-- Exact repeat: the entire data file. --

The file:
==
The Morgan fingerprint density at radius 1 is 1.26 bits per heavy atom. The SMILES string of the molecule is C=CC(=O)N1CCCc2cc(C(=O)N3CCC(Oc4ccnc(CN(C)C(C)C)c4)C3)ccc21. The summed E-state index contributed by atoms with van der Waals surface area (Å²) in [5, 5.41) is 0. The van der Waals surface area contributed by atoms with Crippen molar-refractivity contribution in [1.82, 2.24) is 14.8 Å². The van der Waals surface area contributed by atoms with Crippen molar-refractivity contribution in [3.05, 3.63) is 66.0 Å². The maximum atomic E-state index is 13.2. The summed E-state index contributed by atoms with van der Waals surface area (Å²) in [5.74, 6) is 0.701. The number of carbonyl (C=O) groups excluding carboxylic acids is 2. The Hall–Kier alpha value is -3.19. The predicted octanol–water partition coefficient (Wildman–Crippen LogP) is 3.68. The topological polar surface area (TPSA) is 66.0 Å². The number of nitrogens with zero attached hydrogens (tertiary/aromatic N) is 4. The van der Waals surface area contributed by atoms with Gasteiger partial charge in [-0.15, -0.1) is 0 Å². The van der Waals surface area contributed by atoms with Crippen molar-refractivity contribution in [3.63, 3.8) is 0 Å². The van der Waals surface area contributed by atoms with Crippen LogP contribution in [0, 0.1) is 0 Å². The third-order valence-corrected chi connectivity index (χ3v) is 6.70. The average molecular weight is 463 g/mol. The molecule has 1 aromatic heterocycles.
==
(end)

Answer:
The Morgan fingerprint density at radius 1 is 1.26 bits per heavy atom. The SMILES string of the molecule is C=CC(=O)N1CCCc2cc(C(=O)N3CCC(Oc4ccnc(CN(C)C(C)C)c4)C3)ccc21. The summed E-state index contributed by atoms with van der Waals surface area (Å²) in [5, 5.41) is 0. The van der Waals surface area contributed by atoms with Crippen molar-refractivity contribution in [1.82, 2.24) is 14.8 Å². The van der Waals surface area contributed by atoms with Crippen molar-refractivity contribution in [3.05, 3.63) is 66.0 Å². The maximum atomic E-state index is 13.2. The summed E-state index contributed by atoms with van der Waals surface area (Å²) in [5.74, 6) is 0.701. The number of carbonyl (C=O) groups excluding carboxylic acids is 2. The Hall–Kier alpha value is -3.19. The predicted octanol–water partition coefficient (Wildman–Crippen LogP) is 3.68. The topological polar surface area (TPSA) is 66.0 Å². The number of nitrogens with zero attached hydrogens (tertiary/aromatic N) is 4. The van der Waals surface area contributed by atoms with Gasteiger partial charge in [-0.15, -0.1) is 0 Å². The van der Waals surface area contributed by atoms with Crippen molar-refractivity contribution in [3.63, 3.8) is 0 Å². The van der Waals surface area contributed by atoms with Crippen LogP contribution in [0, 0.1) is 0 Å². The third-order valence-corrected chi connectivity index (χ3v) is 6.70. The average molecular weight is 463 g/mol. The molecule has 1 aromatic heterocycles.